Jim Minnich, SVP of revenue and yield management for sports at Disney Ad Sales, says both ABC and ESPN have also taken in double-digit percentage more ad dollars than last year heading into the NFL season, which includes both rate increases and more spending by advertisers.

John Bogusz, EVP, CBS Sports sales, says CBS is also more than 90% sold out of NFL inventory with sellout levels heading into the season at a higher rate than last year.

“The NFL marketplace overall has been more active and much stronger than last year,” Bogusz says. “We have not had any significant falloff in any category.”

As for Fox, while the network did not make an executive available to talk about NFL sales, Fox CEO Lachlan Murdoch addressed the subject on the company’s quarterly earnings call in August.

He said that Fox sold more NFL Sunday ad inventory in this year’s upfront, at record pricing for the network, than it sold for both its Sunday and Thursday telecasts during the same period last year.

Reaching Women

Broadcast scripted entertainment show audiences have traditionally been predominantly more female than male, but as viewership has fragmented more into streaming, advertisers are finding that in many cases it is preferable for them to now try to reach women watching the NFL telecasts.

On any given Sunday on the broadcast networks or Monday Night on ESPN, there are more women watching NFL games than are watching broadcast primetime. And the NFL games are live, which keeps attention spans sharp.

As one media buyer says, “Dating back two or three years ago, advertisers began realizing that the NFL is getting more female viewers than most broadcast and cable primetime shows. There are more pure female impressions in NFL games and more women are becoming NFL game watchers every year. The NFL has become more of a snapshot of the U.S. in terms of gender. It is no longer only watched predominantly by men.”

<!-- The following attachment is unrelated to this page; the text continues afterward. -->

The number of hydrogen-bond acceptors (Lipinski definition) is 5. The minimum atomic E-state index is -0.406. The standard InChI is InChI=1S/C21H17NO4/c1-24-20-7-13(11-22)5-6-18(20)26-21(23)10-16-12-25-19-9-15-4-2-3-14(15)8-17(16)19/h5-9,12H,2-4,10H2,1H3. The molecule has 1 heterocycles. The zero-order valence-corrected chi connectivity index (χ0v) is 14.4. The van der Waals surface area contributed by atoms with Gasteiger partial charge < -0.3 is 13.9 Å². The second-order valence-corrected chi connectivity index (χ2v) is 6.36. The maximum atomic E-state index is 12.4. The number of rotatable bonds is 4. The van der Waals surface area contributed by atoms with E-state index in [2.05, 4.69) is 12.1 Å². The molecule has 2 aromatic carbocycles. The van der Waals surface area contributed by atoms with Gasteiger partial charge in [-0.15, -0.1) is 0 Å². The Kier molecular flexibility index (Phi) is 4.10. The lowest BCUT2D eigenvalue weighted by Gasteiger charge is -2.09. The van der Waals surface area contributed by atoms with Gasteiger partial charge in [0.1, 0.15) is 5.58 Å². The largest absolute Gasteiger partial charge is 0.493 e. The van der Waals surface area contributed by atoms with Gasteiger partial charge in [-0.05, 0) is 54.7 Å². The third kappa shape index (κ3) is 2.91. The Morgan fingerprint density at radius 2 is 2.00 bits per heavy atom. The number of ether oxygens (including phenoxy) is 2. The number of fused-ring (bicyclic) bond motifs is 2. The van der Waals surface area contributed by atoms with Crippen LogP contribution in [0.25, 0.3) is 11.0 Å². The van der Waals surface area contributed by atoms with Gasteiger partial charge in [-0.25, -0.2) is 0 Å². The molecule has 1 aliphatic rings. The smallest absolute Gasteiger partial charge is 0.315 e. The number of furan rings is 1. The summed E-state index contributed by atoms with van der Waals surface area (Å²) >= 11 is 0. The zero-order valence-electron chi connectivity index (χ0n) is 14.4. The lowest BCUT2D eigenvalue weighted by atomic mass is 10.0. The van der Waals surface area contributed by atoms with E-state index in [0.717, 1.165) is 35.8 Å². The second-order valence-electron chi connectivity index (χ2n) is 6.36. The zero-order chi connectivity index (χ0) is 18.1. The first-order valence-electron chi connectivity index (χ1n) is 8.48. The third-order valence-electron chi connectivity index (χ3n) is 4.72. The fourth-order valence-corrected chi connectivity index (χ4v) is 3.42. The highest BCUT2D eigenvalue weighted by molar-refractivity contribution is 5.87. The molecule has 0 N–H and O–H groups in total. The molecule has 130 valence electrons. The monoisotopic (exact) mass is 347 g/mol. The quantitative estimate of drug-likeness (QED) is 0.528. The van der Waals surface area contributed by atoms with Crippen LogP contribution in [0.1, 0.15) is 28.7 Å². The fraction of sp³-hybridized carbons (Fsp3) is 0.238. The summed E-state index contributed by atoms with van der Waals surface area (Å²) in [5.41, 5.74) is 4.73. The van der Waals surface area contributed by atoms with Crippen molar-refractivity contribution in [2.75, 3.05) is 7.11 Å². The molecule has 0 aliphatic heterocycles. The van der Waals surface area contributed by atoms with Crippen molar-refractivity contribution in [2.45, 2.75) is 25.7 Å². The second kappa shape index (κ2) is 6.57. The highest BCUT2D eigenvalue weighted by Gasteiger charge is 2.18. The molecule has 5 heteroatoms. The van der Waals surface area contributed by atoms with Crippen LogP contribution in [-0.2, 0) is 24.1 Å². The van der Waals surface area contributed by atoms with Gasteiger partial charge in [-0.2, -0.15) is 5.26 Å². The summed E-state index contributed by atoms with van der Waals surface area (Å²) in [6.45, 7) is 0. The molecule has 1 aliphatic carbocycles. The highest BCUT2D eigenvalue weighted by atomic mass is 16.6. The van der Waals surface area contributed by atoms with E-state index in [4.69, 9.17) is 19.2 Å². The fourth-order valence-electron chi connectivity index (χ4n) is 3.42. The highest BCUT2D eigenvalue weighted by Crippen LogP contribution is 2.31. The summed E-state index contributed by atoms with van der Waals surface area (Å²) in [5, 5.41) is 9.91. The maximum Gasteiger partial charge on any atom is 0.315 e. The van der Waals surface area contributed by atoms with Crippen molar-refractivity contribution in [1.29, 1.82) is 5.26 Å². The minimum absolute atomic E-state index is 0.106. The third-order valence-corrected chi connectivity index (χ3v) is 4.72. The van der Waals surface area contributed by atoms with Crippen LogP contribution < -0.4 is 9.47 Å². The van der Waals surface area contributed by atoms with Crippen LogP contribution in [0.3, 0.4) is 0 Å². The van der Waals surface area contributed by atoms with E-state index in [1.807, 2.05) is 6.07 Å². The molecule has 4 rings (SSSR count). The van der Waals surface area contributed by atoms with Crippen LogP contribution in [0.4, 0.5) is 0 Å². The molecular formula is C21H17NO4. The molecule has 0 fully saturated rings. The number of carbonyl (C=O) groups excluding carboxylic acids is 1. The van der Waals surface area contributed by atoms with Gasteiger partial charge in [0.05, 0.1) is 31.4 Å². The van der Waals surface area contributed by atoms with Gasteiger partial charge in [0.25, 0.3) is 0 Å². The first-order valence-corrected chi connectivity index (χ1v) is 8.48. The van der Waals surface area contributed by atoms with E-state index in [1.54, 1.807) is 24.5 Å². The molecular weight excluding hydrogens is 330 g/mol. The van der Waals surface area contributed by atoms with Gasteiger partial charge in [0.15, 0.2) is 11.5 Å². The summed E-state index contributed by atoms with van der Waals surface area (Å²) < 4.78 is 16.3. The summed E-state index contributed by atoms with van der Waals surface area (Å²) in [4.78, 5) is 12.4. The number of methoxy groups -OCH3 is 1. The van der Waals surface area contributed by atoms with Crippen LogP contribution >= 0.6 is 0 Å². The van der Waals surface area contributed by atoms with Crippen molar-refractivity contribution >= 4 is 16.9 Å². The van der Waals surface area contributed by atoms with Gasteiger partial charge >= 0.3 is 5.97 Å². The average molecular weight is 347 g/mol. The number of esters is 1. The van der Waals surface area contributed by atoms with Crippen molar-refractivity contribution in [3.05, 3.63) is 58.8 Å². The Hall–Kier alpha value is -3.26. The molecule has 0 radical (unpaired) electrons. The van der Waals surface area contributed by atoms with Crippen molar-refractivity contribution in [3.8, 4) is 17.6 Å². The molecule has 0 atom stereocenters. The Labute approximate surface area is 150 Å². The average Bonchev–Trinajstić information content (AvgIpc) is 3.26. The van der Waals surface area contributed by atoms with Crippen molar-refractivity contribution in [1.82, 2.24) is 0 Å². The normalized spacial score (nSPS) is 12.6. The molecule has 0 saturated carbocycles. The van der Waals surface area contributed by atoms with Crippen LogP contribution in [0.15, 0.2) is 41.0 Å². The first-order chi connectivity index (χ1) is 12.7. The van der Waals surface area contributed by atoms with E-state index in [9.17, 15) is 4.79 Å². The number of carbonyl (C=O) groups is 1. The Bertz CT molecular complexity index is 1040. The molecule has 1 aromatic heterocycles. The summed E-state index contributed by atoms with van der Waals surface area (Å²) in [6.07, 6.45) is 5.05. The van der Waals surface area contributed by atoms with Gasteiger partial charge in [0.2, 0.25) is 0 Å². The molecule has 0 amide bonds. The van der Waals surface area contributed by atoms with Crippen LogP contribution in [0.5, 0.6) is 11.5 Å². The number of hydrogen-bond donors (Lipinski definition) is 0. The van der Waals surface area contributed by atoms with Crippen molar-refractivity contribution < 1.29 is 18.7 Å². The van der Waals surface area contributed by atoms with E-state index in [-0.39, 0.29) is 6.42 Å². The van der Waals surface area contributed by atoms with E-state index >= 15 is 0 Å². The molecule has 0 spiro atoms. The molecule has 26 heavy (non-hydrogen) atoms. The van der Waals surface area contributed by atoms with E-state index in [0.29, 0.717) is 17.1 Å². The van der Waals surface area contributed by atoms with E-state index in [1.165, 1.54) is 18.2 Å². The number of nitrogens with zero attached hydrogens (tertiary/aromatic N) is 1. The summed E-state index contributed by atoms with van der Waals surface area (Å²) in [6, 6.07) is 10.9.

Another buyer adds, “The NFL games now draw more women than broadcast primetime shows, so advertisers are choosing to reach women via the NFL.”

And both network and agency execs say that while some advertisers in various categories are moving into the NFL for the first time to target female viewers, traditional NFL advertisers are also focusing their commercials more to capture the attention of women in-game watchers by using more female actresses and female themes.

Other Sports Sales Also Strong

Advertising in National Football League games is by far the most expensive on television by a wide margin. But even though the NBA and NHL don’t have regular season or playoff viewership levels close to the NFL, their ad units are still in very high demand, selling out way in advance of the season because they are live and reach viewer profiles hard to find elsewhere in broadcast and cable primetime.

The interest by advertisers in not only the NFL but in the other major fall and winter sports, has helped Disney put together assorted packages that have motivated advertisers to make their buys for all sports at the same time. And ESPN has been successful at expanding its sports ad packages even more.

Peyton and Eli Manning

“We are now showing NFL games not only on ESPN, but our mini-casts on ESPN2 hosted by the Mannings, on ABC, on ESPN+ and on ESPN Deportes,” Disney’s Minnich says. “And we are also able to augment our in-game NFL, NBA and NHL buys with ads in Sports Centers and our other live sports shows.”

Adds Minnich, “We can offer live sports overlapping each other in our deals on a year-round basis selling NFL, college football, NBA, NHL, college basketball, MLB, the Home Run Derby, as well as the playoffs in the major sports.”

Minnich says NBA and NHL ads are also both between 90%-95% sold for the entire upcoming season. And that, he says, follows this past season’s NBA playoffs on ESPN that drew 49 new advertisers in 18 new categories.

Meanwhile, NBC Universal, which owns the Spanish-language rights to the soccer World Cup, is 90% sold out of its ad inventory for the matches that will air on Telemundo and Peacock beginning in November.

Amazon Prime Learning Curve

Fox giving up Thursday Night Football created an interesting new dynamic for the NFL with Amazon Prime securing the new 11-year rights deal to stream 15 games each season at a cost of $1 billion a year.